For Elite Athletes, Stronger Might Not Mean Faster
Many athletes work to develop leg strength as a means of improving speed. This is because greater power is required in the legs if you plan to exert more force against the ground. Putting more force into the ground sounds like it would make you faster all on its own, but a large component of running speed is reducing the amount of time spent on the ground, which requires greater power.
In a study this month in the Journal of Strength and Conditioning Research, researchers investigated the transfer effect from performing strength and power exercises. The study asked whether or not exercise in the gym and power drills on the field are good ways to improve speed in elite level rugby players.
The design of this analysis was two-fold. First, it was a causal-comparative cross sectional design. This means the researchers compared the strength of the athletes to their speed at one specific point in time. The study was also longitudinal, meaning the investigators looked at one group of rugby players over the course a year to find out if changes in strength went hand-in-hand with changes in speed.
The tests for strength and the workout in the longitudinal part of the study were similar, which is important to note. The strength tests involved a jumping test, a power clean, and a front squat. The training itself was individualized and occurred in two to four sessions per week, depending on the player and the time of year. The program included the strength test exercises and other typical strength lifts.
The first part of the study included forty rugby players, divided into the twenty fastest players and the twenty slowest players. Speed was gauged not just in maximal velocity but also acceleration, the latter of which is more important for most sports. Although rugby players were studied, neither the tests nor workouts were specific to rugby per se, so the results would apply to any athlete.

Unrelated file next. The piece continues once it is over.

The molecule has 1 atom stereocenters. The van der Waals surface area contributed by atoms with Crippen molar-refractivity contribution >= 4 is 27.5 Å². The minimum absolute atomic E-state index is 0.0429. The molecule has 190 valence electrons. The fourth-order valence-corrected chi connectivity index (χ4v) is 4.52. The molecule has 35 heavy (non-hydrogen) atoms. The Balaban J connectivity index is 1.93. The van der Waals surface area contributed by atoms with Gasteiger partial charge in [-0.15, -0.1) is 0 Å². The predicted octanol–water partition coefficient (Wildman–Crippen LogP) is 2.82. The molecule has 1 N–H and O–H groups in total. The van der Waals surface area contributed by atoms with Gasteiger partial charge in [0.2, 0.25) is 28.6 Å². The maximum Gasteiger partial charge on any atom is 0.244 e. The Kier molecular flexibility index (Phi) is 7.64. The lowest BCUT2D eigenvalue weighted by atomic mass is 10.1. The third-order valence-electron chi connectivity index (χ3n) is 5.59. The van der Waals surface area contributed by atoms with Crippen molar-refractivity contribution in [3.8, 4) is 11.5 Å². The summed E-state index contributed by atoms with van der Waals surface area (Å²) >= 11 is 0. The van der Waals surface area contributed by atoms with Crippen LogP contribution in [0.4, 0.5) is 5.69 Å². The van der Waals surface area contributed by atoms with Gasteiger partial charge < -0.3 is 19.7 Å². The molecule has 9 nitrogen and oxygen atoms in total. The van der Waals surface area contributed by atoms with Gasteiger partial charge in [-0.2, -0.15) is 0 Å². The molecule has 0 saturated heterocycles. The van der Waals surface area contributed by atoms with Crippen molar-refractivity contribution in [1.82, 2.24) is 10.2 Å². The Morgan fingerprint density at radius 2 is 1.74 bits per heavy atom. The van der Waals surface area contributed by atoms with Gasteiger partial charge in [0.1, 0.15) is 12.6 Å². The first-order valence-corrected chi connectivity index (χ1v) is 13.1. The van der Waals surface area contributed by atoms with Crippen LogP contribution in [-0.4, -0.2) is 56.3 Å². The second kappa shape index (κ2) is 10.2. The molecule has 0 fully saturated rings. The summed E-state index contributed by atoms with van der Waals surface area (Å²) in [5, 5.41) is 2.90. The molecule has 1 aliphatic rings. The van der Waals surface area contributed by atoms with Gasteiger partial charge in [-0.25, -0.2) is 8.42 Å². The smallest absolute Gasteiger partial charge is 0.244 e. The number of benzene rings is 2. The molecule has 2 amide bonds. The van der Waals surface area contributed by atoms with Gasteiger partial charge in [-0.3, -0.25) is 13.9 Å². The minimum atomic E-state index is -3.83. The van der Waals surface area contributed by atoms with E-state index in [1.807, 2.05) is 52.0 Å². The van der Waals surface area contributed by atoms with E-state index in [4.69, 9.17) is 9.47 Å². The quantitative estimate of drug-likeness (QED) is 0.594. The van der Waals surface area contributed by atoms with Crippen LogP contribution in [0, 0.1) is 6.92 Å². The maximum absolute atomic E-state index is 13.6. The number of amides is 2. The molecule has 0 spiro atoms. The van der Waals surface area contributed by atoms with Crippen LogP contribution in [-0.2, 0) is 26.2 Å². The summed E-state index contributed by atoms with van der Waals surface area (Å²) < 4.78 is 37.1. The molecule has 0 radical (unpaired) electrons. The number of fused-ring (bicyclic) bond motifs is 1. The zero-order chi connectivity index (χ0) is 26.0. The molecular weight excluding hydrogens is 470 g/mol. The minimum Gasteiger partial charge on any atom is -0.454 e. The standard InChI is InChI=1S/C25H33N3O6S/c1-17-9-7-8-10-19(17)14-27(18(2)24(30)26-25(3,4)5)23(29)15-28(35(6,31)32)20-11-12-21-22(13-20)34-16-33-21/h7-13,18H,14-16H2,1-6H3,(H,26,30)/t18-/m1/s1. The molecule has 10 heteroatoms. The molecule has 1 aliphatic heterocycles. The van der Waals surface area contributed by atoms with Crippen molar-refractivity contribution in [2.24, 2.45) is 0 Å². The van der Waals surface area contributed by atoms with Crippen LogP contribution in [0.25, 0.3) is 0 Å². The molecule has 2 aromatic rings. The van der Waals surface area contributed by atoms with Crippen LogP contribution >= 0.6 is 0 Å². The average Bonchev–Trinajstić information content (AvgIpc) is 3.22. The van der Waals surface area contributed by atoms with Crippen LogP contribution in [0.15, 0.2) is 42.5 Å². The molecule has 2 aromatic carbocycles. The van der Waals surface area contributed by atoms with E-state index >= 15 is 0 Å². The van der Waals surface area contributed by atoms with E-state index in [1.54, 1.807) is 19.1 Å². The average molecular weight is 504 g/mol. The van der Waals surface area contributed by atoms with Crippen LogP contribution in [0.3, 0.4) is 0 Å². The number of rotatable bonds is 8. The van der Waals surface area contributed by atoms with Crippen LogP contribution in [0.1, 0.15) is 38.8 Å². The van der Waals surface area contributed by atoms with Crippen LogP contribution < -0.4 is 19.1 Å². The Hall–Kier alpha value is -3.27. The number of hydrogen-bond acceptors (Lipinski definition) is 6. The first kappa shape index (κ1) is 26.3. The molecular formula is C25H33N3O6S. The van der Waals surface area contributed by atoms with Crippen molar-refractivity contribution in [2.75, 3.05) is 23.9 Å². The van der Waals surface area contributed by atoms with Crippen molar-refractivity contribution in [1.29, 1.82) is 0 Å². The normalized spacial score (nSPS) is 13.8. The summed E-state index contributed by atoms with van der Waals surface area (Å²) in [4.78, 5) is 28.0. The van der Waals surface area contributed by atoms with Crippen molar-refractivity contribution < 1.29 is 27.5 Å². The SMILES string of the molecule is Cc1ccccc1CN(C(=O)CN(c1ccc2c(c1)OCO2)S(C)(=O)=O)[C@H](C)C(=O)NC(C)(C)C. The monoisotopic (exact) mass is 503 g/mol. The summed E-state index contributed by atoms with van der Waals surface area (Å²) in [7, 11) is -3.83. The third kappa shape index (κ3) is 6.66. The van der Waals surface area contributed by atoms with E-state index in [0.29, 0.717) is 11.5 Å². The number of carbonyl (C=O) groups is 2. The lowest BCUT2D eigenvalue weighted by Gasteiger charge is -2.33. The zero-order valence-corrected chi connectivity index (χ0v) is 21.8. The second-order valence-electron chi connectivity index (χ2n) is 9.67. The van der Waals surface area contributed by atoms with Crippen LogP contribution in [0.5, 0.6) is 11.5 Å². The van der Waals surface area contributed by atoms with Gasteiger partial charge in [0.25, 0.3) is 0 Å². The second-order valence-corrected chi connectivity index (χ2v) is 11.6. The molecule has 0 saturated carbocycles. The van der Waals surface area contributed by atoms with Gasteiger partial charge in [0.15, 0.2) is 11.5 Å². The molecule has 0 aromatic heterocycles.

The faster players were indeed stronger and more powerful than the slower players. It’s interesting to note, however, that the slower players had stronger correlations to the tests for maximum speed. This could be caused by several factors. Perhaps there was a greater skill component for the faster players, since top speed requires less relative strength than acceleration. My own theory is that the difference could also be related to the fact that acceleration is more quad-focused, whereas top speed is hamstring-focused. This would explain the stronger correlation between the power clean and relative strength.
The second part of the study addressed some of these questions. The front squat had several moderate correlations, but only the power clean showed a strong enough effect to be considered for transfer of strength calculations. This is mostly because the change in strength over the year for the fifteen rugby players was pretty low due to experience, scheduling, and injuries. Despite the small improvements, there was still a causal effect of the power clean, particularly on maximal velocity stride length.
These results confirm what many coaches already know. Relative strength is important for athletes who do a lot of running in their sports. But beyond a certain level of strength, practice and technique need to be the focus of speed development.
1. Matt Barr, et. al., “The transfer effect of strength and power training to the sprinting kinematics of international rugby players,” Journal of Strength and Conditioning Research, DOI: 10.1519/JSC.0000000000000423
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